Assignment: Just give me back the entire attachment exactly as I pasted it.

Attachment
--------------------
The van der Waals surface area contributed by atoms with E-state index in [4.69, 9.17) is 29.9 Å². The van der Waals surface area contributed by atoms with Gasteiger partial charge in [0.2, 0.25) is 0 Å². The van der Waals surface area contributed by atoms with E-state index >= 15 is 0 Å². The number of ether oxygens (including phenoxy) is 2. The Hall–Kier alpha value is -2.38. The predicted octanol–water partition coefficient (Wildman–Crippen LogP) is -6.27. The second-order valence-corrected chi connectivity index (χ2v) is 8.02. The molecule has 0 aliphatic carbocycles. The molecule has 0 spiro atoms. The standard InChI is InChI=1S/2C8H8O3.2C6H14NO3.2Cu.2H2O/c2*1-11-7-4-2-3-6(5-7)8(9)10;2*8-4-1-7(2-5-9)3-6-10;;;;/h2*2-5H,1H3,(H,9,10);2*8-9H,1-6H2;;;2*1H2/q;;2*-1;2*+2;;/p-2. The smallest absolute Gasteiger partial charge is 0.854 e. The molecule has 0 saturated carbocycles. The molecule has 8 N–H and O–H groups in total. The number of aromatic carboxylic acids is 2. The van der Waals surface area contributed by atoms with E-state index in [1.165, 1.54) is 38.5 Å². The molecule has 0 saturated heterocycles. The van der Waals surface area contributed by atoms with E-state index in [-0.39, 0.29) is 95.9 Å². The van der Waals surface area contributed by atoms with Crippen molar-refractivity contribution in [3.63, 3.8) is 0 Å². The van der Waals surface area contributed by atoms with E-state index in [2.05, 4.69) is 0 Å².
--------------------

The van der Waals surface area contributed by atoms with E-state index in [4.69, 9.17) is 29.9 Å². The van der Waals surface area contributed by atoms with Gasteiger partial charge in [0.2, 0.25) is 0 Å². The van der Waals surface area contributed by atoms with E-state index >= 15 is 0 Å². The number of ether oxygens (including phenoxy) is 2. The Hall–Kier alpha value is -2.38. The predicted octanol–water partition coefficient (Wildman–Crippen LogP) is -6.27. The second-order valence-corrected chi connectivity index (χ2v) is 8.02. The molecule has 0 aliphatic carbocycles. The molecule has 0 spiro atoms. The standard InChI is InChI=1S/2C8H8O3.2C6H14NO3.2Cu.2H2O/c2*1-11-7-4-2-3-6(5-7)8(9)10;2*8-4-1-7(2-5-9)3-6-10;;;;/h2*2-5H,1H3,(H,9,10);2*8-9H,1-6H2;;;2*1H2/q;;2*-1;2*+2;;/p-2. The smallest absolute Gasteiger partial charge is 0.854 e. The molecule has 0 saturated carbocycles. The molecule has 8 N–H and O–H groups in total. The number of aromatic carboxylic acids is 2. The van der Waals surface area contributed by atoms with E-state index in [1.165, 1.54) is 38.5 Å². The molecule has 0 saturated heterocycles. The van der Waals surface area contributed by atoms with E-state index in [-0.39, 0.29) is 95.9 Å². The van der Waals surface area contributed by atoms with Crippen molar-refractivity contribution in [3.63, 3.8) is 0 Å². The van der Waals surface area contributed by atoms with E-state index in [2.05, 4.69) is 0 Å².